to know that the power has been given me
to make a difference,
although not to end all suffering or
to save all the whales that populate our days.
I pray for the courage of endurance,
to keep acting in the wake of challenge,
to keep trying in the aftermath of failure,
to keep hoping in the lull that
comes after encounter loss or change.
May courage give me patience
and patience give me healing,
and may I ever know Love’s healing presence
at the center of my days.
* Acknowledging debt to Paul Tillich for his well known phrase, “the courage to be,” which article, it should be known, is still worth reading.
Marureen Killoran, UU Minister, retired
reprinted with permission
October 2 - Pam Sain
October 11 - Geoff Stone
October 15 - Diane Graham
October 30 - Linda Tatsapaugh
If you'd like to have your birthday posted (not the year, just month and date) send a request to Carol Sheeler at email@example.com
|From our Office Manager, Damaris Pierce...|
"Gary and I got married in September and are over the moon! We had planned to celebrate big with friends and family, but instead had a lovely and intimate ceremony at home, it was wonderful. We've known each other for almost twenty years but the past three have transformed our lives tremendously and we are so glad to share this path with each other. To be this happy and in love at this, ahem, mature age in our lives is an amazing blessing for which we are profoundly grateful.
After COVID, let's all gather to celebrate everyone's big life events and milestones, as well as commemorate the losses occurring during this time of having to be apart. After all, it is in community that we thrive and our shared experiences have such deep impact on how we connect with one another. We are thankful for the UUCSV community and look forward to being with you all again before long.
|By Bette Bates|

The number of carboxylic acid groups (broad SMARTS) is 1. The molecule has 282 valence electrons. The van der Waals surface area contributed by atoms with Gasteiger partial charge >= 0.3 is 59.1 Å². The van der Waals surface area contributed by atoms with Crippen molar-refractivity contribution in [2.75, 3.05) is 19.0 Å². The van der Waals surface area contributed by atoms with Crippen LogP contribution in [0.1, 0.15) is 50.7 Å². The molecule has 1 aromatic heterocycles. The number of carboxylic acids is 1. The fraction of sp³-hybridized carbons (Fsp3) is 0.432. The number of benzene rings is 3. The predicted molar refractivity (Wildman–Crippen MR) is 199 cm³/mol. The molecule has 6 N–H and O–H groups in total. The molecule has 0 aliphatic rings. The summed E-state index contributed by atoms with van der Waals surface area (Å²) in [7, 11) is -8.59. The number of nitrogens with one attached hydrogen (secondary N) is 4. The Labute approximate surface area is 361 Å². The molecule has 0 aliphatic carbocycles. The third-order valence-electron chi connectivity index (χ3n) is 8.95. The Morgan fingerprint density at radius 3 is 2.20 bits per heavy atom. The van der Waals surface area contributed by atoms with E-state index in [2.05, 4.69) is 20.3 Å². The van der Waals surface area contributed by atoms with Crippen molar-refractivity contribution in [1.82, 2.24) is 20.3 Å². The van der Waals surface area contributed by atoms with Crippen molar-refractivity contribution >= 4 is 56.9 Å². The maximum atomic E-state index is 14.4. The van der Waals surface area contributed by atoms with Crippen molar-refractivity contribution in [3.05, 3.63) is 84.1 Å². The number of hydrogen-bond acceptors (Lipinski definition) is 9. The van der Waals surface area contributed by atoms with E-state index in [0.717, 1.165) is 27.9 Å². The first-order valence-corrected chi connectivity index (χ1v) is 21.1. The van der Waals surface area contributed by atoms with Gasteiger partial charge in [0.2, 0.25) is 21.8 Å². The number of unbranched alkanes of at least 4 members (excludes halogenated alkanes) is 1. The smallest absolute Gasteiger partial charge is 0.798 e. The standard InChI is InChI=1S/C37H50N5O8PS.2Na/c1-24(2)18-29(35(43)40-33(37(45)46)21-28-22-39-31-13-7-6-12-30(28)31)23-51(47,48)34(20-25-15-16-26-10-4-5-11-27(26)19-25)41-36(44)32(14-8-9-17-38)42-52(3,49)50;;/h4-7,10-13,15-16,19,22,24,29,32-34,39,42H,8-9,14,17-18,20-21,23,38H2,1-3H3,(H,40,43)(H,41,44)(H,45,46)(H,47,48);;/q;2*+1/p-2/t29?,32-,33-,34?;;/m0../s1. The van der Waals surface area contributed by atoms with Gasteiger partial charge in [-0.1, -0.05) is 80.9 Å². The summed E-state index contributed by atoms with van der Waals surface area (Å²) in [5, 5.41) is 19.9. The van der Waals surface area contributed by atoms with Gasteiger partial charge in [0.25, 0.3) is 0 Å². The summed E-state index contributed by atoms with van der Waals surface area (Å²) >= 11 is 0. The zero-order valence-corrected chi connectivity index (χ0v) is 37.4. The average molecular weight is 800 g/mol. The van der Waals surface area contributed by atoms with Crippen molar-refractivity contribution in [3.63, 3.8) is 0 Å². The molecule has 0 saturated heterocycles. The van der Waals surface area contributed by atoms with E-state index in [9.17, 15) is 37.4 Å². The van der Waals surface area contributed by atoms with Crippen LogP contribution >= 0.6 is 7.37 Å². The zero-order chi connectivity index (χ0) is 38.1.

Glass and aluminum can be recycled indefinitely. Plastic can be recycled maybe once or twice before it goes to a landfill or into the ocean. According to the film, "The Story of Plastic," approximately 2% of plastics are effectively recycled, meaning that they are made into something useful. Plastic, of course, is made from fossil fuel (natural gas, coal and oil) and it is toxic to life on earth from the time it’s extracted, through its transfer, to manufacturing, to recycling processes, and continues to be toxic throughout its long, basically endless, life as trash. So why would we ‘clean’ by purchasing things in plastic?
Found on a plastic container of organic spinach.
Almost everything we purchase has some sort of plastic in, or on it, including cleaning products. But any tiny thing that we can do collectively, or personally, including becoming more aware and being creative, to end the ‘plastic age’ matters!
Below are a couple alternatives to cleaning products, and there are many more including shampoo and conditioner bars, plastic free dental floss, and ways to clean the deck…but more on this later. Please email any ideas you might have on plastic-free
cleaning so we can have an exchange. Some additional thoughts on developing plastic-free alternatives are: contacting businesses whose products we use to consider plastic-free
alternatives, (or let them know you will look elsewhere for similar products) and in addition, a co-operative buying group, which Anna suggested.
To get started here are a couple of simple possibilities:
1. Boil 1 gallon water. (The boiling water helps the soap powders dissolve fully).
Purchase laundry detergent in a paper box. There are still a few boxes sold at Ingles, like Arm and Hammer, Tide, and Gain. If we buy these maybe they will continue to be available! They have an unnecessary plastic measuring cup, but other than that it seems way better than purchasing a large plastic bottle.
Aline Carillion has been making her own laundry detergent and has been using this for awhile. She says, good news - it’s EASY!
2. Add 1 cup Arm & Hammer Laundry Booster (yellow box); 1 cup 20 Mule Team Borax Detergent Booster. Both are available at Ingles in paper boxes.
3. Stir to fully dissolve. Remove from heat.
4. Add 1 cup Castille Soap - I like the Lavender scent; but any work.
If you want you can add a few drops of lavender essential oil as well, though I don’t.
5. Let fully cool; then pour into 2 gallon jugs. Shake well before using because the powders will clump up. That’s why I pour it into 2 jugs. I just use gallon milk jugs (that have been thoroughly rinsed out!!!!)